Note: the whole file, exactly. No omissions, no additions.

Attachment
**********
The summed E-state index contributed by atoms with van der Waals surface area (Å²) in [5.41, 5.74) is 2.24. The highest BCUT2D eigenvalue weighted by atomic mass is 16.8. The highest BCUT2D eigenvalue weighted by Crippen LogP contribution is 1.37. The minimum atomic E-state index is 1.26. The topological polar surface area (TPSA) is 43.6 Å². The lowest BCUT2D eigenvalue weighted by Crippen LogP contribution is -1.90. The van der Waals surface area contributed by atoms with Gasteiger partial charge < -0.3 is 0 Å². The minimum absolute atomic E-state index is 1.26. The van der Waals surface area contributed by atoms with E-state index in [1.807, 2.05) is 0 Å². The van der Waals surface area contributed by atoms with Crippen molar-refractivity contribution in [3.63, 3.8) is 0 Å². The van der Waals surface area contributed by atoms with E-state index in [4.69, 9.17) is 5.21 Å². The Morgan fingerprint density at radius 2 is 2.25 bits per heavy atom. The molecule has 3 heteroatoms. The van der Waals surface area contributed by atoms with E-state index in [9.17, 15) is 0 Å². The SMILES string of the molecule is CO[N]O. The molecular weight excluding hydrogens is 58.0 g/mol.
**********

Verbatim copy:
The summed E-state index contributed by atoms with van der Waals surface area (Å²) in [5.41, 5.74) is 2.24. The highest BCUT2D eigenvalue weighted by atomic mass is 16.8. The highest BCUT2D eigenvalue weighted by Crippen LogP contribution is 1.37. The minimum atomic E-state index is 1.26. The topological polar surface area (TPSA) is 43.6 Å². The lowest BCUT2D eigenvalue weighted by Crippen LogP contribution is -1.90. The van der Waals surface area contributed by atoms with Gasteiger partial charge < -0.3 is 0 Å². The minimum absolute atomic E-state index is 1.26. The van der Waals surface area contributed by atoms with E-state index in [1.807, 2.05) is 0 Å². The van der Waals surface area contributed by atoms with Crippen molar-refractivity contribution in [3.63, 3.8) is 0 Å². The van der Waals surface area contributed by atoms with E-state index in [4.69, 9.17) is 5.21 Å². The Morgan fingerprint density at radius 2 is 2.25 bits per heavy atom. The molecule has 3 heteroatoms. The van der Waals surface area contributed by atoms with E-state index in [9.17, 15) is 0 Å². The SMILES string of the molecule is CO[N]O. The molecular weight excluding hydrogens is 58.0 g/mol.